Today, the TowerGroup has suggested the financial services industry stands on the losing side of the battle to protect consumer data. TowerGroup analyst George Tubin believes that the majority of data within financial services institutions has been or will be compromised, because proper data protection measures continue to be overlooked. With Heartland, RBS WorldPlay, Checkfree and BNY Mellon Shareowner Services making headlines with major breaches in recent months, it all suggests the industry needs to make data protection a higher priority.

Consumer anger, embarrassing headlines and the threat of legislative involvement have not stopped data breaches in the financial services industry and nor could they, sadly. In this turbulent economy, the last thing the industry would say it needs is legislative action or another protection standard to contend with, but they should take the four months as a very serious wake-up call if they are to avoid these outcomes. These companies need to re-evaluate how they protect and store data. With each breach, mandatory legislation becomes moves a step closer. The irony is that, as we have seen with PCI-DSS, these standards bring more cost and headache than protection. The industry cannot afford this on many levels. Any financial services firm that is not evaluating their data protection measures with a forward-looking plan in place, therefore, brings the industry closer to a mandatory protection standard.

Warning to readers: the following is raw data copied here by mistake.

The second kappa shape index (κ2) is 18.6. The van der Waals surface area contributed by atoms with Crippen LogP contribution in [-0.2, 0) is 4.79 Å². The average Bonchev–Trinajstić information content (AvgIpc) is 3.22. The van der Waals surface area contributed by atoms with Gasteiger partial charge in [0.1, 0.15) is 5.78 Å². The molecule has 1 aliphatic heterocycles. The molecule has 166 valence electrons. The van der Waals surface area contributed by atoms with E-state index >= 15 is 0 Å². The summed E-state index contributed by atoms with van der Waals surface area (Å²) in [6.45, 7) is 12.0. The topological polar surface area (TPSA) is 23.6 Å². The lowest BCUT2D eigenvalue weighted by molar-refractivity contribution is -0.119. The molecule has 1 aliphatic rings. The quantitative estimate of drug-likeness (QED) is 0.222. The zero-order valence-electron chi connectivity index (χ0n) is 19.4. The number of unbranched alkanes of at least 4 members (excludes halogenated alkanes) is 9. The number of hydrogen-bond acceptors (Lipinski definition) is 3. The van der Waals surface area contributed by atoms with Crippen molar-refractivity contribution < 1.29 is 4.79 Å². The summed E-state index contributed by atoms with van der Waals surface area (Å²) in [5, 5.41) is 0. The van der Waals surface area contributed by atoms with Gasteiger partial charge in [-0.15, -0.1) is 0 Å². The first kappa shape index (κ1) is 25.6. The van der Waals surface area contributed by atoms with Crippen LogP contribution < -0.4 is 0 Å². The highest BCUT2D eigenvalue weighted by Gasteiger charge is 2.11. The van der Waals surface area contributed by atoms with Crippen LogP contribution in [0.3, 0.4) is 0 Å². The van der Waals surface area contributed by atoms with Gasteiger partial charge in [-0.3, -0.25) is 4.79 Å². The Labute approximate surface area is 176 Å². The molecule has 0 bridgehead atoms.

Paul Davie

Thursday 11 June 2009

Careless Talk - Part 2

Earlier this week, the Internet buzzed with rumors about a hack at T-Mobile when the alleged hacker posted information on the security forum Full Disclosure. T-Mobile has now confirmed that the posted information is from one of its documents, but it denies that the information was obtained through a hack and says that no customer information was compromised. This is great news for the company. It's even better news for their customers. But it also points to the most common threat to an organization’s data: the corporate insider.